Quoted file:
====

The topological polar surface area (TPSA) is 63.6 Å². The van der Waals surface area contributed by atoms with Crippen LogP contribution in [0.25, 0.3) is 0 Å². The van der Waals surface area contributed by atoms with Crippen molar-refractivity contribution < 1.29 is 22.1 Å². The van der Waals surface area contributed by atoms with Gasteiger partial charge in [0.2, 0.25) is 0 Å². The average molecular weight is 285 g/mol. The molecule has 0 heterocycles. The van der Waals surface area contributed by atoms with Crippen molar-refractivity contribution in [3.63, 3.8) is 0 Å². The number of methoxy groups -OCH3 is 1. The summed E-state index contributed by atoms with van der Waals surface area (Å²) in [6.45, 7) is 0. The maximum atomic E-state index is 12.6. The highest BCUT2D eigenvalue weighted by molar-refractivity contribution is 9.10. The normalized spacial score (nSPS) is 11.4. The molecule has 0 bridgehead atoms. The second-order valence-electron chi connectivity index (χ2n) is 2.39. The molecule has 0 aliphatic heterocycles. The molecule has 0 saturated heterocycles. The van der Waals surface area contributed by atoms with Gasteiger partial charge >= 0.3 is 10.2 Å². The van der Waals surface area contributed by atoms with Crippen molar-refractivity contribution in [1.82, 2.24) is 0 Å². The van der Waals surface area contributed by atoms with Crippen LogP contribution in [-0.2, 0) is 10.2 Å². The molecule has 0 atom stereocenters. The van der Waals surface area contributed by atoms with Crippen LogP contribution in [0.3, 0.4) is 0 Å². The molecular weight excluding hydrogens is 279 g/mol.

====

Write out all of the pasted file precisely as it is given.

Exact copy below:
The topological polar surface area (TPSA) is 63.6 Å². The van der Waals surface area contributed by atoms with Crippen LogP contribution in [0.25, 0.3) is 0 Å². The van der Waals surface area contributed by atoms with Crippen molar-refractivity contribution < 1.29 is 22.1 Å². The van der Waals surface area contributed by atoms with Gasteiger partial charge in [0.2, 0.25) is 0 Å². The average molecular weight is 285 g/mol. The molecule has 0 heterocycles. The van der Waals surface area contributed by atoms with Crippen molar-refractivity contribution in [3.63, 3.8) is 0 Å². The number of methoxy groups -OCH3 is 1. The summed E-state index contributed by atoms with van der Waals surface area (Å²) in [6.45, 7) is 0. The maximum atomic E-state index is 12.6. The highest BCUT2D eigenvalue weighted by molar-refractivity contribution is 9.10. The normalized spacial score (nSPS) is 11.4. The molecule has 0 bridgehead atoms. The second-order valence-electron chi connectivity index (χ2n) is 2.39. The molecule has 0 aliphatic heterocycles. The molecule has 0 saturated heterocycles. The van der Waals surface area contributed by atoms with Gasteiger partial charge >= 0.3 is 10.2 Å². The van der Waals surface area contributed by atoms with Crippen molar-refractivity contribution in [1.82, 2.24) is 0 Å². The van der Waals surface area contributed by atoms with Crippen LogP contribution in [-0.2, 0) is 10.2 Å². The molecule has 0 atom stereocenters. The van der Waals surface area contributed by atoms with Crippen LogP contribution in [0.3, 0.4) is 0 Å². The molecular weight excluding hydrogens is 279 g/mol.